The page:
This defines a function y. The additional 3 bytes <newline>yQ simply call the function with the input list and therefore doesn't need to be counted towards the bytes total.

### Explanation:

L?+IbY_yMbb
L             define a function y(b), that returns:
?+IbY           if b + [] == b (test if b is a list):
_yMb           recursively call y on all elements in b, then reverse the list
b      else: b


# Dyalog APL, 14 - 50% = 7 bytes

{∇¨⍣(×|≡⍵)⌽⍵}


⌽⍵ reverse argument
⍣(×|≡⍵) if the argument is not an atom (sign of the [absolute] depth)...
∇¨ ... apply the function to each element (of the reversed argument).

If ⎕ML←3 (IBM style), which is the case on systems that migrated from APL2, one byte can be saved by removing |.

Try APL online.

For curiosity, the proposed int and float reversing:

{∇¨⍣(×≡⍵){0::⌽⍵⋄⍎⌽⍕⍵}⍵}


The inner function:

0::⌽⍵ if any error occurs, just return the revesed argument
⍎⌽⍕ make into string, reverse, make into number

# Prolog, 40 - 50% = 20 bytes

a(X,Y):-reverse(X,Z),maplist(a,Z,Y);X=Y.


This recursively calls predicate a/2 with maplist/3, for each member of the list, until reverse/2 fails (i.e. last element wasn't a list).

# Python 2, 40 - 50% = 20

f=lambda x:map(f,x)[::-1]if"">x>[]else x


Only some minor modifications needed from the basic way to do it are needed to get the bonus. Uses the fact that all lists are less than the empty string, and all numbers are less than the empty list.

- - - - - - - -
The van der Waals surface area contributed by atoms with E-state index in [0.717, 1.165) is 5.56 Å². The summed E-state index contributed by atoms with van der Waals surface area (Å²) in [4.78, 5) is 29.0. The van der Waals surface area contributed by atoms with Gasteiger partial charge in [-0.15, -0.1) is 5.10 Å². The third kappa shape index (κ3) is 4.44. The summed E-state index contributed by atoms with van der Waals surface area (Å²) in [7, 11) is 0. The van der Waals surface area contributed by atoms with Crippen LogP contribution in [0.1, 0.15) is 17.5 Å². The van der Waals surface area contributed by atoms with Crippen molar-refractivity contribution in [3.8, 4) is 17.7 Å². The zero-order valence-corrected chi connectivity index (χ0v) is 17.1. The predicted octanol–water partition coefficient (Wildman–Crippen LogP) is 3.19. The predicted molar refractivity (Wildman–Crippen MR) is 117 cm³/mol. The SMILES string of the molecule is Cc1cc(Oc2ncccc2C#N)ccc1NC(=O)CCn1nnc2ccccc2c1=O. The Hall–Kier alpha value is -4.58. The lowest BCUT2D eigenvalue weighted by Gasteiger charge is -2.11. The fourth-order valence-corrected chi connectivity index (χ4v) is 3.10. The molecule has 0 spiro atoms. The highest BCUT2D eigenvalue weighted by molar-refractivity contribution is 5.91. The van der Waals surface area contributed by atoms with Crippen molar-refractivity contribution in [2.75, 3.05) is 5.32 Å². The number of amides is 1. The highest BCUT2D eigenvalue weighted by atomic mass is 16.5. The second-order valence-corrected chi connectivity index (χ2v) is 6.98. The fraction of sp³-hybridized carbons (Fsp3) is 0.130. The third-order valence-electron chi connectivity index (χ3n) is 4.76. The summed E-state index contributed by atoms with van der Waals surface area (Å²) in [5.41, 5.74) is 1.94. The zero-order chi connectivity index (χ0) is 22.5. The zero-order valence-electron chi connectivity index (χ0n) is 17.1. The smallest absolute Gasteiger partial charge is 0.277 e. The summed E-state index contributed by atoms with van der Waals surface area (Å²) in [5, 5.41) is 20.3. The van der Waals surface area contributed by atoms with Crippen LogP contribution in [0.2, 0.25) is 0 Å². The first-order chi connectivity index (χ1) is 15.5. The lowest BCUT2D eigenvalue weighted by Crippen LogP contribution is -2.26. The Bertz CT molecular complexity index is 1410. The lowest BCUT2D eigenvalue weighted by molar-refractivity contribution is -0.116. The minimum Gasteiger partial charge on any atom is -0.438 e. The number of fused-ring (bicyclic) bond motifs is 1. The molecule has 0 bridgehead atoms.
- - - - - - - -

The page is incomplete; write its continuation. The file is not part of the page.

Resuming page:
All test cases

• Just a note that the version without the bonus is f=lambda x:map(f,x)[::-1]if x>[]else x. Mar 17, 2016 at 18:12

## Emacs Lisp, 46 bytes * 0.5 = 23

(defun g(x)(if(atom x)x(mapcar'g(reverse x))))


Usage example: (g '((1 2) 3 (four 5))) -> ((5 four) 3 (2 1))

Classic recursive approach: if the argument isn't a list, take it unchanged, if it's a list, map the function over the reverse of the list.

# Mathematica, 34/2=17 bytes

Quiet[Reverse//@#]/.Reverse->(#&)&


Or just Reverse//@#& if you want a ton of errors and Reverses everywhere.

# Clojure 43/2=21.5 bytes

(defn f[x](if(coll? x)(reverse(map f x))x))


# Brachylog, 5 - 50% = 2.5 bytes

ċ↔↰ᵐ|


Try it online!

         The input
ċ        which is a list
↔       reversed
ᵐ     with each element
↰      passed through this same predicate
|    is the output. If the input isn't a list,
it is the output.


Since ↔ can also reverse strings and integers, we have to explicitly fail non-lists with ċ.

# Wolfram Language (Mathematica), 2322 21 bytes

-50% bonus

#0/@Reverse@*List@@#&


Try it online!

Only works on nested Lists of atoms. Reverse a list, then reverse its elements. @@ and /@ are no-ops on atoms.

# JavaScript ES6, 42 - 50% = 21 bytes

My score is perfect in so many ways. Implements a function r which recursively applies itself to the members of its input.